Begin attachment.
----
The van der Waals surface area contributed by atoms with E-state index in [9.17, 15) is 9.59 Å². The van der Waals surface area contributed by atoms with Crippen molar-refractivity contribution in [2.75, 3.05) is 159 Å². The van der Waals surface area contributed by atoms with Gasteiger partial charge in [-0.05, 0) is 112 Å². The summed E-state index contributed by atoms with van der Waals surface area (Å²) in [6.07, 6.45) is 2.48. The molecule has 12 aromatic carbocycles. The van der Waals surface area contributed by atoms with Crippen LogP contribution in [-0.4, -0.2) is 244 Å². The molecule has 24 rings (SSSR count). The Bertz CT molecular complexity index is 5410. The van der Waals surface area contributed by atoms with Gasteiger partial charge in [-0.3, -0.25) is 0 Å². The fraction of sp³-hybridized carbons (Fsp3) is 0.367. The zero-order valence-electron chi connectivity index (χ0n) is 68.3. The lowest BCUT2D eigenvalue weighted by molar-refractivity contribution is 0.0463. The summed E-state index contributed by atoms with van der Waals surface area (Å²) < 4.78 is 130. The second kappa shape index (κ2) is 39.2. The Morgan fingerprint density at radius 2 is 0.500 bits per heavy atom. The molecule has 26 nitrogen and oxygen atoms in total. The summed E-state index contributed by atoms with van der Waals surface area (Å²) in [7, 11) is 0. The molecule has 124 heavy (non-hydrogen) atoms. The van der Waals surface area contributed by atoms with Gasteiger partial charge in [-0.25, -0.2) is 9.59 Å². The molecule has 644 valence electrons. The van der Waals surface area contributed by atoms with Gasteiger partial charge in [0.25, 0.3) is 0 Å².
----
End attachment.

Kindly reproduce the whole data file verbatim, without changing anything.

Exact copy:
The van der Waals surface area contributed by atoms with E-state index in [9.17, 15) is 9.59 Å². The van der Waals surface area contributed by atoms with Crippen molar-refractivity contribution in [2.75, 3.05) is 159 Å². The van der Waals surface area contributed by atoms with Gasteiger partial charge in [-0.05, 0) is 112 Å². The summed E-state index contributed by atoms with van der Waals surface area (Å²) in [6.07, 6.45) is 2.48. The molecule has 12 aromatic carbocycles. The van der Waals surface area contributed by atoms with Crippen LogP contribution in [-0.4, -0.2) is 244 Å². The molecule has 24 rings (SSSR count). The Bertz CT molecular complexity index is 5410. The van der Waals surface area contributed by atoms with Gasteiger partial charge in [-0.3, -0.25) is 0 Å². The fraction of sp³-hybridized carbons (Fsp3) is 0.367. The zero-order valence-electron chi connectivity index (χ0n) is 68.3. The lowest BCUT2D eigenvalue weighted by molar-refractivity contribution is 0.0463. The summed E-state index contributed by atoms with van der Waals surface area (Å²) < 4.78 is 130. The second kappa shape index (κ2) is 39.2. The Morgan fingerprint density at radius 2 is 0.500 bits per heavy atom. The molecule has 26 nitrogen and oxygen atoms in total. The summed E-state index contributed by atoms with van der Waals surface area (Å²) in [7, 11) is 0. The molecule has 124 heavy (non-hydrogen) atoms. The van der Waals surface area contributed by atoms with Gasteiger partial charge in [-0.25, -0.2) is 9.59 Å². The molecule has 644 valence electrons. The van der Waals surface area contributed by atoms with Gasteiger partial charge in [0.25, 0.3) is 0 Å².